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Old 01-02-2003, 06:28 PM   #1
masterofNone
________
 
Join Date: Sep 2002
Posts: 5,131
On blank paper...

On my desk I now, and this is a recent thing, keep 4" x 5" index cards and a pen to jot down notes. There is something undaunting about the size and the shape and the crispness and the neat blue lines beneath the single red one. I can, without fear, slip one off of the stack and cradle it in my palm as I doodle a sketch or trace out a lyric or scratch down a number. There are dozens of them with notes, haunting memories of moments that are, for the most part, disposable. I pick them up from time to time, looking for a specific moment that has fled, searching for a particular bit of wisdom or trivia. Here I find...

"New York Times
NewYork Post
New York Daily News
New York, New York"

... scrawled sloppily beneath the phone number for a business associate who has, as far as I can remember, nothing whatsoever to do with New York in any way. But now he does because he is joined with it on this card and, now, forever in my mind. I toss that aside and move on to another. In a philosophical mood I write neatly...

"Success is the ratio between the crap you have to put up with and the reward you recieve."

Another has a To Do list for a project that I am still working on. I am always amused at how often there are still items on the list that need doing... often weeks later. But the beauty of the little note cards is their disposability. They impart a lack of value to anything written on them. I can disregard them, toss them aside, throw them away without a moment's agonizing... just like thoughts.

When I was young I approached a blank page or an empty canvas with terror. I remember one of my earliest breakthroughs as an artist was the technique of throwing a thin wash of india ink at the canvas just to cover it's offending whiteness. I still do that. In the days before word processing, when we knew that any mistake would mean a complete retyping of the page, there was no help for it. There is no similar current moment to typing the first letter on a blank page.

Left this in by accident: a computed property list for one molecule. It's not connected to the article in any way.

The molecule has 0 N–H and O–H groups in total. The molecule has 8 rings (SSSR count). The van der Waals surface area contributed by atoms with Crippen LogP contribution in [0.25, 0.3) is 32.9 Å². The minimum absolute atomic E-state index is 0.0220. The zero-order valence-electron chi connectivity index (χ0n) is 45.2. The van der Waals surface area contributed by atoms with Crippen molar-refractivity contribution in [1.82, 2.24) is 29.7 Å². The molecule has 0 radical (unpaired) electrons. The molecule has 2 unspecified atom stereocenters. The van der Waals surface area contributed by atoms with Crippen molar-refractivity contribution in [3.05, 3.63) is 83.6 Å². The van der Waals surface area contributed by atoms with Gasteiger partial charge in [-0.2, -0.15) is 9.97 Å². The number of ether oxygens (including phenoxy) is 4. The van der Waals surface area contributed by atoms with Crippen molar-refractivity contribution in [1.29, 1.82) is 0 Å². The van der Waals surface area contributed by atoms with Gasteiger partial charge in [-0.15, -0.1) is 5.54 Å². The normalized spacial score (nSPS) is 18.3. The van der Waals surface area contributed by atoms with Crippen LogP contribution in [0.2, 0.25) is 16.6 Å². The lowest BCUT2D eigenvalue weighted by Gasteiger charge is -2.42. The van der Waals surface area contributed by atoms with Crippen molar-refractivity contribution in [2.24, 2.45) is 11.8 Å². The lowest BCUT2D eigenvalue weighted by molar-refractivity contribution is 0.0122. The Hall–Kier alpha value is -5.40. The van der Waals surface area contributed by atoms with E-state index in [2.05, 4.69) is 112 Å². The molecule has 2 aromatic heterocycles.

It was an act of pollution, of defilement. The pure whiteness of fine vellum typing paper felt like a landscape of freshly fallen snow onto which any letter would, initially, inevitably appear like a tiny steaming turd. Anything I had to say was not important enough to spoil such a pristine environment. In college I used to pay someone to type my papers on my typewriter not because I couldn't but because I didn't like to... a behavior that makes sense now because of the recent revelation of my mildly obsessive compulsive nature. However, as I discuss these feelings about paper with people I find that I am far from unique.

I thank God everyday for the advent of computers and word processing (though I curse Microsoft). With them I can word and reword, I can noodle and nudge, nuance and ponder, organize and format in a disposable digital environment. When I send a document to a printer I am filling the page with text that has gravitas and import and it appears in one stroke, complete. The blank pages are hidden from my view in the paper tray. Boxes of paper become binders of text. And those moments of minor terror are gone.
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